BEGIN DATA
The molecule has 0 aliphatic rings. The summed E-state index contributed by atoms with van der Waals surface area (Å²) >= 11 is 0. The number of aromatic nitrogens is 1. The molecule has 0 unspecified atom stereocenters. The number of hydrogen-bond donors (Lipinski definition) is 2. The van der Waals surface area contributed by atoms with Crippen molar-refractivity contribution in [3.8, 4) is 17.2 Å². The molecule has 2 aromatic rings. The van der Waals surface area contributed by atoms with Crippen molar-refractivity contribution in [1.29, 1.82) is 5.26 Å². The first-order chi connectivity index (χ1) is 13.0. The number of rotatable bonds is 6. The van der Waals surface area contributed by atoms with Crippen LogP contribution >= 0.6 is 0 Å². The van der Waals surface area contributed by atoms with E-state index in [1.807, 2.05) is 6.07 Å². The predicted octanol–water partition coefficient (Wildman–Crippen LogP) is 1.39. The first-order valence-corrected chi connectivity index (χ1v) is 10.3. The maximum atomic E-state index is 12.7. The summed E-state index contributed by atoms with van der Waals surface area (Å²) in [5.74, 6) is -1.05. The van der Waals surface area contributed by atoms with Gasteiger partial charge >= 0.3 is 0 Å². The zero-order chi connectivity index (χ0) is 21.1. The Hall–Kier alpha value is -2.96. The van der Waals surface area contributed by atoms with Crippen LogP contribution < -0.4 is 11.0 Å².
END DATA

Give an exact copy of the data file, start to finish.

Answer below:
The molecule has 0 aliphatic rings. The summed E-state index contributed by atoms with van der Waals surface area (Å²) >= 11 is 0. The number of aromatic nitrogens is 1. The molecule has 0 unspecified atom stereocenters. The number of hydrogen-bond donors (Lipinski definition) is 2. The van der Waals surface area contributed by atoms with Crippen molar-refractivity contribution in [3.8, 4) is 17.2 Å². The molecule has 2 aromatic rings. The van der Waals surface area contributed by atoms with Crippen molar-refractivity contribution in [1.29, 1.82) is 5.26 Å². The first-order chi connectivity index (χ1) is 13.0. The number of rotatable bonds is 6. The van der Waals surface area contributed by atoms with Crippen LogP contribution >= 0.6 is 0 Å². The van der Waals surface area contributed by atoms with E-state index in [1.807, 2.05) is 6.07 Å². The predicted octanol–water partition coefficient (Wildman–Crippen LogP) is 1.39. The first-order valence-corrected chi connectivity index (χ1v) is 10.3. The maximum atomic E-state index is 12.7. The summed E-state index contributed by atoms with van der Waals surface area (Å²) in [5.74, 6) is -1.05. The van der Waals surface area contributed by atoms with Gasteiger partial charge >= 0.3 is 0 Å². The zero-order chi connectivity index (χ0) is 21.1. The Hall–Kier alpha value is -2.96. The van der Waals surface area contributed by atoms with Crippen LogP contribution < -0.4 is 11.0 Å².